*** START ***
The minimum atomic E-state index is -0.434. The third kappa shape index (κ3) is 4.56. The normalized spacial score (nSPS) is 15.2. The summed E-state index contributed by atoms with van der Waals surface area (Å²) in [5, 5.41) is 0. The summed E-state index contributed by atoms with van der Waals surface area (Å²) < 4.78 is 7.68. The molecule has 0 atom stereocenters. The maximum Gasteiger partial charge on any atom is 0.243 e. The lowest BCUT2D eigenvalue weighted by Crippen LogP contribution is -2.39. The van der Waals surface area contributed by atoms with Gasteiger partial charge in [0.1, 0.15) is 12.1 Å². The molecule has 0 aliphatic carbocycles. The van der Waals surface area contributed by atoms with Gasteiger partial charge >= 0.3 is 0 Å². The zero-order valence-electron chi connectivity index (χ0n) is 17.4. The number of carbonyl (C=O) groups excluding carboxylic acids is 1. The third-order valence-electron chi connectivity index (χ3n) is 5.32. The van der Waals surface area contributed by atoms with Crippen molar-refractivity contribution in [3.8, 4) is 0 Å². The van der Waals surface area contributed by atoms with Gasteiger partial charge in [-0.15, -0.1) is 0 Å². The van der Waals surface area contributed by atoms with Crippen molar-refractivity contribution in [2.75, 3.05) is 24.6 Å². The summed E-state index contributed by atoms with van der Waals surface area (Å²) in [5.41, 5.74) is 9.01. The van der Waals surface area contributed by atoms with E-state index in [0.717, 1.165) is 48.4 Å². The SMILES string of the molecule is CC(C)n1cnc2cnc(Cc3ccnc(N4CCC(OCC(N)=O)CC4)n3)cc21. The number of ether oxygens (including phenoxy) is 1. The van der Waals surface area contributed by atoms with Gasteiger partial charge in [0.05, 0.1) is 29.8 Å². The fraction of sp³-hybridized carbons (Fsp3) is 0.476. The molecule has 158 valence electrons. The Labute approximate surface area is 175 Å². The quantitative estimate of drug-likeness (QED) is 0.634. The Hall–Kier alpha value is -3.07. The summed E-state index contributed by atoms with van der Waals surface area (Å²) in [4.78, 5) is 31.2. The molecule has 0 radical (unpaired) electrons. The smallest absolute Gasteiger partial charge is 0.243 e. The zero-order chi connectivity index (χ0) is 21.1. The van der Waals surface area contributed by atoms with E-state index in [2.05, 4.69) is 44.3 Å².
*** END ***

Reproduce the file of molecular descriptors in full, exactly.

The minimum atomic E-state index is -0.434. The third kappa shape index (κ3) is 4.56. The normalized spacial score (nSPS) is 15.2. The summed E-state index contributed by atoms with van der Waals surface area (Å²) in [5, 5.41) is 0. The summed E-state index contributed by atoms with van der Waals surface area (Å²) < 4.78 is 7.68. The molecule has 0 atom stereocenters. The maximum Gasteiger partial charge on any atom is 0.243 e. The lowest BCUT2D eigenvalue weighted by Crippen LogP contribution is -2.39. The van der Waals surface area contributed by atoms with Gasteiger partial charge in [0.1, 0.15) is 12.1 Å². The molecule has 0 aliphatic carbocycles. The van der Waals surface area contributed by atoms with Gasteiger partial charge >= 0.3 is 0 Å². The zero-order valence-electron chi connectivity index (χ0n) is 17.4. The number of carbonyl (C=O) groups excluding carboxylic acids is 1. The third-order valence-electron chi connectivity index (χ3n) is 5.32. The van der Waals surface area contributed by atoms with Crippen molar-refractivity contribution in [3.8, 4) is 0 Å². The van der Waals surface area contributed by atoms with Gasteiger partial charge in [-0.15, -0.1) is 0 Å². The van der Waals surface area contributed by atoms with Crippen molar-refractivity contribution in [2.75, 3.05) is 24.6 Å². The summed E-state index contributed by atoms with van der Waals surface area (Å²) in [5.41, 5.74) is 9.01. The van der Waals surface area contributed by atoms with E-state index in [0.717, 1.165) is 48.4 Å². The SMILES string of the molecule is CC(C)n1cnc2cnc(Cc3ccnc(N4CCC(OCC(N)=O)CC4)n3)cc21. The number of ether oxygens (including phenoxy) is 1. The van der Waals surface area contributed by atoms with Gasteiger partial charge in [0.05, 0.1) is 29.8 Å². The fraction of sp³-hybridized carbons (Fsp3) is 0.476. The molecule has 158 valence electrons. The Labute approximate surface area is 175 Å². The quantitative estimate of drug-likeness (QED) is 0.634. The Hall–Kier alpha value is -3.07. The summed E-state index contributed by atoms with van der Waals surface area (Å²) in [4.78, 5) is 31.2. The molecule has 0 radical (unpaired) electrons. The smallest absolute Gasteiger partial charge is 0.243 e. The zero-order chi connectivity index (χ0) is 21.1. The van der Waals surface area contributed by atoms with E-state index in [2.05, 4.69) is 44.3 Å².